Spanish amber harbors a diverse biota from the Cretaceous, and to date, 16 different hexapod orders have been reported [16]. Amber is principally found in localities distributed in an arc from the east to the north along the Iberian Plate, which corresponds approximately to the seashore during the Early Cretaceous. Two main amber-bearing outcrops are found in the eastern area of the Basque-Cantabrian Basin (BCB) in the north Iberian Plate: Moraza, also named Peñacerrada I (in Burgos Province) which has yielded the two amber pieces under study, and Peñacerrada II in Álava Province. The amber from both outcrops belongs to the so-called ‘Álava amber’. Both amber deposits were included in the upper part of the Escucha Formation ([16] and references therein), which was defined from the Maestrazgo Basin (MB) (Easter of the Iberian Plate), as the result of a progradation–retrogradation–progradation process of a deltaic-swamp system [17, 18]. After the genetic interpretation proposed by [19] the upper member of the Escucha Fm. was considered as genetically related with levels from the Utrillas Fm. (located above) and no with their own two inferior members. This new lithostratigraphical redistribution was informally defined as Utrillas Group [19]. The upper member of the Escucha Fm. and the Utrillas Fm. (i.e. Utrillas Group) belong to a regional desert erg-system resulted from the aridification of the area. The limit between the Escucha Fm. and the Utrillas Group was described as a regional angular unconformity associated with a syn-sedimentary extensional tectonics, erosion and sedimentary bypass. This discontinuity separates the development of gymnosperm dominated forests under tropical-intertropical climate that promoted lignite deposits, Lower Albian in age (Coal bearing system [19]), from the development of an expansive desert during the Lower Albian since the Lower Cenomanian (Desert system [20, 21]). In the southern margin of the BCB, the Escucha Fm. and the Utrillas Group occurs, and the discontinuity is identified by [22]. These lithostratigraphic units mainly comprised of siliciclastic deposits that accumulated in continental to shallow marine environments [23, 24]. The Peñacerrada I amber outcrop is included in the clay-silt rich in organic matter levels from the bottom of the Utrillas Group (corresponding to the upper levels of the classical Escucha Fm.). These amber-bearing levels have been recently dated by palynological assemblages as Late Albian in age [22], and correspond to the fore-erg area sensu [25] between the erg system and the Proto-Atlantic Sea (coastal erg-margin systems) where swamps and marshes that originated clay deposits rich in organic matter developed, and where resins deposited. The Peñacerrada I outcrop is divided into three stratigraphic intervals [23]: the lower interval represented by interbedded mudstones, fine-to coarse-grained sandstones, and coal seams with bivalve and coal fragments; the middle interval by tabular strata of coarse-grained sandstones with carbonaceous fragments and macrofloral remains with encrusted surfaces towards the top; and the upper interval by fine-grained and well-sorted sandstones, non-cemented, covered by a heterolithic interval of mudstones with macro-floral remains, and sandstones. Amber is mainly found in the coal and fine-sand rich in organic matter levels.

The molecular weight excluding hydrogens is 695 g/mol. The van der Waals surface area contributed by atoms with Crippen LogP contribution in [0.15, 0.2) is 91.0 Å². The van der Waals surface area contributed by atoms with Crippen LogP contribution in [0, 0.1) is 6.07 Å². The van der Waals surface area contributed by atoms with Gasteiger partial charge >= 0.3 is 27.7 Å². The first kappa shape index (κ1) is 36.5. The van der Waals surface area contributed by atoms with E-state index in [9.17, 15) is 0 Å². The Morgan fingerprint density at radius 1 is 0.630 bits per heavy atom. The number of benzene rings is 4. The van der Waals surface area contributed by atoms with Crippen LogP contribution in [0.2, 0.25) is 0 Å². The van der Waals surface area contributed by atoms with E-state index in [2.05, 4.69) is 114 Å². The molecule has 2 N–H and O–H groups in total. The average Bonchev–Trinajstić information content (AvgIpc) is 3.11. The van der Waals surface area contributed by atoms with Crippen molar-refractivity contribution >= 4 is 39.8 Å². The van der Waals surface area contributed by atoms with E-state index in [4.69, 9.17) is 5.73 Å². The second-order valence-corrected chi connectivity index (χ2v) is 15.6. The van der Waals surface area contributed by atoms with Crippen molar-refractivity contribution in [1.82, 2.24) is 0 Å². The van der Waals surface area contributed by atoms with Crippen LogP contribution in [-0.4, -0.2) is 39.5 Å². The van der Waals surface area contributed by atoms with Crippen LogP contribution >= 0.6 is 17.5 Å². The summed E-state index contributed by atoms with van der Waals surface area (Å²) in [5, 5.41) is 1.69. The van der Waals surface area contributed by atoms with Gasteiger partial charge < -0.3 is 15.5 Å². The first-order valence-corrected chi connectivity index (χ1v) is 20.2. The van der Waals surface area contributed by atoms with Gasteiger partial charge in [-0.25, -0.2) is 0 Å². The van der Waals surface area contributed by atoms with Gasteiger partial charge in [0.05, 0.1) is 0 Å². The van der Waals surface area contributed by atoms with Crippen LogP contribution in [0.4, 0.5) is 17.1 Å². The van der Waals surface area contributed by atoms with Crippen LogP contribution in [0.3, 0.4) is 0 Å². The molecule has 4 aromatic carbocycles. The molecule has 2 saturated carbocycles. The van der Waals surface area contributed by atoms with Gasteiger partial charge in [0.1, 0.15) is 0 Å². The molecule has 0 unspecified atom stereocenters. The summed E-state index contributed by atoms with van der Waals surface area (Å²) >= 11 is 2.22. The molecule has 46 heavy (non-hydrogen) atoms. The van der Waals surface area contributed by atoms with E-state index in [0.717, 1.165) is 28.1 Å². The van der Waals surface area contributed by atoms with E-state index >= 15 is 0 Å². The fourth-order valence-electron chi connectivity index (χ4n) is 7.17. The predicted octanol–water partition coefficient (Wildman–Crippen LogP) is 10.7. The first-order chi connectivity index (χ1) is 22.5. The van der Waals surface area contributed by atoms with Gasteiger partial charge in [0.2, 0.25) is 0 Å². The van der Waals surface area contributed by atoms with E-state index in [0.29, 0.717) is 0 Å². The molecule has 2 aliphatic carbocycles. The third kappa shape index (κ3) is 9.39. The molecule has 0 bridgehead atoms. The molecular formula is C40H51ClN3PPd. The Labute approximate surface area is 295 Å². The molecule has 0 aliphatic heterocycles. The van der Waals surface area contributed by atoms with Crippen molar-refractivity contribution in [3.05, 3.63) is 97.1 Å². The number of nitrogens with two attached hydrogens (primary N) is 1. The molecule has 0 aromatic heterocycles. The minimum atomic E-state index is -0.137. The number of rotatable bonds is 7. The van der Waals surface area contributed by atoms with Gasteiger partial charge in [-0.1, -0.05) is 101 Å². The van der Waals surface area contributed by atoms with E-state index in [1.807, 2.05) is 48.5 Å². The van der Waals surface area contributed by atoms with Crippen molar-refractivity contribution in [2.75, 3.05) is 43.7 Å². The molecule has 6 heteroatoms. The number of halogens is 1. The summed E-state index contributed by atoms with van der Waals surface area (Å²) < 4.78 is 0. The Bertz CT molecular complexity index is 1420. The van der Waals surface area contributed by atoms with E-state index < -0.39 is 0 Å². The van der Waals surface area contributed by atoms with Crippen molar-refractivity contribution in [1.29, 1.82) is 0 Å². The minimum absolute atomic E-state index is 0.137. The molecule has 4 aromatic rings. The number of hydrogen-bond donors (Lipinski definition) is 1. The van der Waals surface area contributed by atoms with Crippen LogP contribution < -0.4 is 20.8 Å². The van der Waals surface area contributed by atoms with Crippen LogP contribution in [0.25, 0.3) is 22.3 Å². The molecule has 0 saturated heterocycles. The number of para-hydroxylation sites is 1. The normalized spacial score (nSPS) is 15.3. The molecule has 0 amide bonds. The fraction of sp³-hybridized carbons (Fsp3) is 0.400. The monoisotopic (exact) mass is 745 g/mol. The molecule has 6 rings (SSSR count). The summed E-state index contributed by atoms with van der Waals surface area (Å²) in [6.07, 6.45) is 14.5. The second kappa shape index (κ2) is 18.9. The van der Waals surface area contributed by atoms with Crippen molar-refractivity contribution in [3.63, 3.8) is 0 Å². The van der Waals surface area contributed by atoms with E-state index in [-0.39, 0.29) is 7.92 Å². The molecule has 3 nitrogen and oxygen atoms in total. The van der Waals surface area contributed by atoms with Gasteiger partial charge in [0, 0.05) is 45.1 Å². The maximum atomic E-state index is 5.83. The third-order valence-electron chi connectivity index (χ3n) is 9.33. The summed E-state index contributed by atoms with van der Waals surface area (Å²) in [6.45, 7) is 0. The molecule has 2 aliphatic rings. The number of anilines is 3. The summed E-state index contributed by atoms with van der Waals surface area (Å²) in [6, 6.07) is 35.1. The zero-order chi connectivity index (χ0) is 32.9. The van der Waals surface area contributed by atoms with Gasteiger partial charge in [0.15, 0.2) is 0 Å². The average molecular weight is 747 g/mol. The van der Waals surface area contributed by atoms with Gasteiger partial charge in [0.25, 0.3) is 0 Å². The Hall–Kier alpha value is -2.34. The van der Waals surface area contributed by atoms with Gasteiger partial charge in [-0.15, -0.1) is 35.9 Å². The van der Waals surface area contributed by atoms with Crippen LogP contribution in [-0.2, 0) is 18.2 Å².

Photomicrography was performed with a Moticam 2500 digital camera attached to the Motic BA310 compound microscope with Motic Images Plus 2.0 software. General photograph of piece MCNA 11231 was taken using Zeiss SteREO Discovery V12 stereomicroscope. Drawing was made using a drawing tube Olympus SZX-DA attached to an Olympus SZX9 stereomicroscope. To better illustrate the three-dimensional inclusions, photomicrographs were combined by using the software package Helicon Focus.


Courtship behavior

In Collembola, fertilization is through the transfer of spermatophore, which occurs in a variety of fashions, and sometimes implies dimorphic structures correlated with a number of behavioral attributes [3]. In the order Symphypleona there are taxa which exhibit obvious morphological differences between males and females [26]. One is a peculiar form of the male antennae, and which is particularly conspicuous in the family Sminthurididae [2629]. Such specializations are present in the newly discovered sminthuridid Pseudosminthurides stoechus from Albian-aged amber from the Peñacerrada I outcrop, which is represented by a well-preserved individual positively identified as a male (S1 Text). Extant members of this family (145 species in 10 genera) [30] are all small, less than 1 mm in length, and are distributed throughout the world and often found on the surface of water. In the males, the antennae are modified for clasping the female during mating and the females lack anal appendages [31]. Among sminthuridids, P. stoechus has a unique combination of traits including a body size about 0.6 mm, a pair of large interocular vesicles, a distinctly tuberculate tibiotarsus, a head and abdomen lacking spines and broadened setae, the ‘ABC’ bothriotrichia distributed in an oblique line, and characteristic dens and mucro [10]. The antenna of male P. stoechus shows a developed first antennomere, and is modified in the second antennomere to interlock with the third and form a ‘clasping organ’ (Fig 2A). Among the diversity of modified antennae observed in extant sminthuridid genera, they mainly vary in the number, position, and morphology of the elements in the second and third antennomeres, usually formed of distinct papillae and accompanied by several trichobothria and other setae [31]. The morphology of the antennal elements in P. stoechus represents yet another morphotype within the overall syndrome observed in modern sminthuridids to serve this clasping function.